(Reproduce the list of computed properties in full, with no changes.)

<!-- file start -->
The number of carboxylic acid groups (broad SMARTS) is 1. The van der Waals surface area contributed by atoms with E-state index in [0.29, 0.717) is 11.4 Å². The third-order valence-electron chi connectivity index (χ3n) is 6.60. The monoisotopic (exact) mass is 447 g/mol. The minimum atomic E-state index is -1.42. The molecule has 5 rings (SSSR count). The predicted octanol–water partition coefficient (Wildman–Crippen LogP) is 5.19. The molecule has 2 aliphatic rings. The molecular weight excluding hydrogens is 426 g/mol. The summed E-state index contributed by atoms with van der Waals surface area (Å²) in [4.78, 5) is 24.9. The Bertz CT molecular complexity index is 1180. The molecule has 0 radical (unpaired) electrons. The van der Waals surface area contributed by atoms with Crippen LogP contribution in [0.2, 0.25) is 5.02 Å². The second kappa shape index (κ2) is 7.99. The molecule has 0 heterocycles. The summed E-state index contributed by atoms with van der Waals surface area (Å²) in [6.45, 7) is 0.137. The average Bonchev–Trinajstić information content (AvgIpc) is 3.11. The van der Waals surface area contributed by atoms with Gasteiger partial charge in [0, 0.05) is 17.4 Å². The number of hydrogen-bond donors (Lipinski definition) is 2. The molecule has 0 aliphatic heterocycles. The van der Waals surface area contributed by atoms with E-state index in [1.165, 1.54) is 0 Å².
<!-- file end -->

The number of carboxylic acid groups (broad SMARTS) is 1. The van der Waals surface area contributed by atoms with E-state index in [0.29, 0.717) is 11.4 Å². The third-order valence-electron chi connectivity index (χ3n) is 6.60. The monoisotopic (exact) mass is 447 g/mol. The minimum atomic E-state index is -1.42. The molecule has 5 rings (SSSR count). The predicted octanol–water partition coefficient (Wildman–Crippen LogP) is 5.19. The molecule has 2 aliphatic rings. The molecular weight excluding hydrogens is 426 g/mol. The summed E-state index contributed by atoms with van der Waals surface area (Å²) in [4.78, 5) is 24.9. The Bertz CT molecular complexity index is 1180. The molecule has 0 radical (unpaired) electrons. The van der Waals surface area contributed by atoms with Crippen LogP contribution in [0.2, 0.25) is 5.02 Å². The second kappa shape index (κ2) is 7.99. The molecule has 0 heterocycles. The summed E-state index contributed by atoms with van der Waals surface area (Å²) in [6.45, 7) is 0.137. The average Bonchev–Trinajstić information content (AvgIpc) is 3.11. The van der Waals surface area contributed by atoms with Gasteiger partial charge in [0, 0.05) is 17.4 Å². The number of hydrogen-bond donors (Lipinski definition) is 2. The molecule has 0 aliphatic heterocycles. The van der Waals surface area contributed by atoms with E-state index in [1.165, 1.54) is 0 Å².